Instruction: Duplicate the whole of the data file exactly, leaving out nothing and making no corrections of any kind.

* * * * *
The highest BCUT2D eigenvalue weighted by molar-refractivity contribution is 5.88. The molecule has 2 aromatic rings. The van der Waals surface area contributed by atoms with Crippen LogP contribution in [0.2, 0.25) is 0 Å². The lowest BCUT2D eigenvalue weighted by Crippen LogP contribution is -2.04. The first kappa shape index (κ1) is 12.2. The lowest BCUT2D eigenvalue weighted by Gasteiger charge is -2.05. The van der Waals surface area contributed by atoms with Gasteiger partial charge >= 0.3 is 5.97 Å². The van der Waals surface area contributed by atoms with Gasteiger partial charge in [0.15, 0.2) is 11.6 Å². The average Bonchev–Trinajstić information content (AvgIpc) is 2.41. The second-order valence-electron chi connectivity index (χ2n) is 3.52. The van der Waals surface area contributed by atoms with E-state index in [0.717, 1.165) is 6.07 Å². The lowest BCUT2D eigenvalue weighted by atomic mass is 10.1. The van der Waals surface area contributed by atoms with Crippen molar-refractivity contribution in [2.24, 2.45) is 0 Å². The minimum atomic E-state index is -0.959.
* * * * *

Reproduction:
The highest BCUT2D eigenvalue weighted by molar-refractivity contribution is 5.88. The molecule has 2 aromatic rings. The van der Waals surface area contributed by atoms with Crippen LogP contribution in [0.2, 0.25) is 0 Å². The lowest BCUT2D eigenvalue weighted by Crippen LogP contribution is -2.04. The first kappa shape index (κ1) is 12.2. The lowest BCUT2D eigenvalue weighted by Gasteiger charge is -2.05. The van der Waals surface area contributed by atoms with Gasteiger partial charge >= 0.3 is 5.97 Å². The van der Waals surface area contributed by atoms with Gasteiger partial charge in [0.15, 0.2) is 11.6 Å². The average Bonchev–Trinajstić information content (AvgIpc) is 2.41. The second-order valence-electron chi connectivity index (χ2n) is 3.52. The van der Waals surface area contributed by atoms with E-state index in [0.717, 1.165) is 6.07 Å². The lowest BCUT2D eigenvalue weighted by atomic mass is 10.1. The van der Waals surface area contributed by atoms with Crippen molar-refractivity contribution in [2.24, 2.45) is 0 Å². The minimum atomic E-state index is -0.959.